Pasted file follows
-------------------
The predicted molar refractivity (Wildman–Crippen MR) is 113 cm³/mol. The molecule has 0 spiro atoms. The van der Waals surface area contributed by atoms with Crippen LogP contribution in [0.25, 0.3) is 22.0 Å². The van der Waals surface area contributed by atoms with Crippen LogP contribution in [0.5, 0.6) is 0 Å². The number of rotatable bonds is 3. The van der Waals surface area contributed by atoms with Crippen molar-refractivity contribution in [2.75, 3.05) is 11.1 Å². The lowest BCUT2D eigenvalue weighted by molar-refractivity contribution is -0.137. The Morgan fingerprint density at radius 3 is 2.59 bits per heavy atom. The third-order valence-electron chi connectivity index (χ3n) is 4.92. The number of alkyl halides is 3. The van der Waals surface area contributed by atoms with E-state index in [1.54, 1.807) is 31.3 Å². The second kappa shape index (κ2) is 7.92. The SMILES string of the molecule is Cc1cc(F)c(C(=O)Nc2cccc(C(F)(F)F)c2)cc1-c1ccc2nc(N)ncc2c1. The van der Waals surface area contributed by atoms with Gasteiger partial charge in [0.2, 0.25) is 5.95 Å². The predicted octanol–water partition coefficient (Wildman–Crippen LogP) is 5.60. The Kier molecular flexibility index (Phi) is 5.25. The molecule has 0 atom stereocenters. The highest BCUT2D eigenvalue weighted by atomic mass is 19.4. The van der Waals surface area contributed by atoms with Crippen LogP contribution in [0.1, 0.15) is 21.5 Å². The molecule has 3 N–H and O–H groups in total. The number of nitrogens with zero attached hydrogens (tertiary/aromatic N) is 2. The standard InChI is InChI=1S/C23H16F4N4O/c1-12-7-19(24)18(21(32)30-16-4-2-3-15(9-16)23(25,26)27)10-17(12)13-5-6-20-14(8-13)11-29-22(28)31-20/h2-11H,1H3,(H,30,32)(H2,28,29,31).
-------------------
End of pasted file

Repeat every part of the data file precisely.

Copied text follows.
The predicted molar refractivity (Wildman–Crippen MR) is 113 cm³/mol. The molecule has 0 spiro atoms. The van der Waals surface area contributed by atoms with Crippen LogP contribution in [0.25, 0.3) is 22.0 Å². The van der Waals surface area contributed by atoms with Crippen LogP contribution in [0.5, 0.6) is 0 Å². The number of rotatable bonds is 3. The van der Waals surface area contributed by atoms with Crippen molar-refractivity contribution in [2.75, 3.05) is 11.1 Å². The lowest BCUT2D eigenvalue weighted by molar-refractivity contribution is -0.137. The Morgan fingerprint density at radius 3 is 2.59 bits per heavy atom. The third-order valence-electron chi connectivity index (χ3n) is 4.92. The number of alkyl halides is 3. The van der Waals surface area contributed by atoms with E-state index in [1.54, 1.807) is 31.3 Å². The second kappa shape index (κ2) is 7.92. The SMILES string of the molecule is Cc1cc(F)c(C(=O)Nc2cccc(C(F)(F)F)c2)cc1-c1ccc2nc(N)ncc2c1. The van der Waals surface area contributed by atoms with Gasteiger partial charge in [0.2, 0.25) is 5.95 Å². The predicted octanol–water partition coefficient (Wildman–Crippen LogP) is 5.60. The Kier molecular flexibility index (Phi) is 5.25. The molecule has 0 atom stereocenters. The highest BCUT2D eigenvalue weighted by atomic mass is 19.4. The van der Waals surface area contributed by atoms with Crippen LogP contribution in [0.1, 0.15) is 21.5 Å². The molecule has 3 N–H and O–H groups in total. The number of nitrogens with zero attached hydrogens (tertiary/aromatic N) is 2. The standard InChI is InChI=1S/C23H16F4N4O/c1-12-7-19(24)18(21(32)30-16-4-2-3-15(9-16)23(25,26)27)10-17(12)13-5-6-20-14(8-13)11-29-22(28)31-20/h2-11H,1H3,(H,30,32)(H2,28,29,31).